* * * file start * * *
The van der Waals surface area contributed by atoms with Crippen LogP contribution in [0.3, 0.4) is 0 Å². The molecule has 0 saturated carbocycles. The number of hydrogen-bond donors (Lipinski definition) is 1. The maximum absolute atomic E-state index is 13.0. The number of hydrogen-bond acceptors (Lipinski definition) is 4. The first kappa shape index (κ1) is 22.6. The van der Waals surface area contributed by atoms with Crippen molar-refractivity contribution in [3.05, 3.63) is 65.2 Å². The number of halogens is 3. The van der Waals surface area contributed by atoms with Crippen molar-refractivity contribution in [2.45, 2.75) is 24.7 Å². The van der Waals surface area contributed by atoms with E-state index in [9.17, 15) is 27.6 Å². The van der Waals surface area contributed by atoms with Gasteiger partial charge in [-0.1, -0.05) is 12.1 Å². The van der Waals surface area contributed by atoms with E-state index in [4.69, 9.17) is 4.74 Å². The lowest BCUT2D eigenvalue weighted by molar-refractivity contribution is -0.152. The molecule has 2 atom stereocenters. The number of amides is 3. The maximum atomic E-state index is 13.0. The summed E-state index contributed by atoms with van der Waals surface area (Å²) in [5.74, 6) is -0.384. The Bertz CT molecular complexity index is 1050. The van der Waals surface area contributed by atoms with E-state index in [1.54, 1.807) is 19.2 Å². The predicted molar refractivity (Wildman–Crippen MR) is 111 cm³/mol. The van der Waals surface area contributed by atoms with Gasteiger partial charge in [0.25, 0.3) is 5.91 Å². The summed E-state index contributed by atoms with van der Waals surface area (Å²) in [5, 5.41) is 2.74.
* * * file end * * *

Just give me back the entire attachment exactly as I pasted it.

The van der Waals surface area contributed by atoms with Crippen LogP contribution in [0.3, 0.4) is 0 Å². The molecule has 0 saturated carbocycles. The number of hydrogen-bond donors (Lipinski definition) is 1. The maximum absolute atomic E-state index is 13.0. The number of hydrogen-bond acceptors (Lipinski definition) is 4. The first kappa shape index (κ1) is 22.6. The van der Waals surface area contributed by atoms with Crippen molar-refractivity contribution in [3.05, 3.63) is 65.2 Å². The number of halogens is 3. The van der Waals surface area contributed by atoms with Crippen molar-refractivity contribution in [2.45, 2.75) is 24.7 Å². The van der Waals surface area contributed by atoms with E-state index in [9.17, 15) is 27.6 Å². The van der Waals surface area contributed by atoms with Gasteiger partial charge in [-0.1, -0.05) is 12.1 Å². The van der Waals surface area contributed by atoms with E-state index in [4.69, 9.17) is 4.74 Å². The lowest BCUT2D eigenvalue weighted by molar-refractivity contribution is -0.152. The molecule has 2 atom stereocenters. The number of amides is 3. The maximum atomic E-state index is 13.0. The summed E-state index contributed by atoms with van der Waals surface area (Å²) in [5.74, 6) is -0.384. The Bertz CT molecular complexity index is 1050. The van der Waals surface area contributed by atoms with E-state index in [1.54, 1.807) is 19.2 Å². The predicted molar refractivity (Wildman–Crippen MR) is 111 cm³/mol. The van der Waals surface area contributed by atoms with Gasteiger partial charge in [0.25, 0.3) is 5.91 Å². The summed E-state index contributed by atoms with van der Waals surface area (Å²) in [5, 5.41) is 2.74.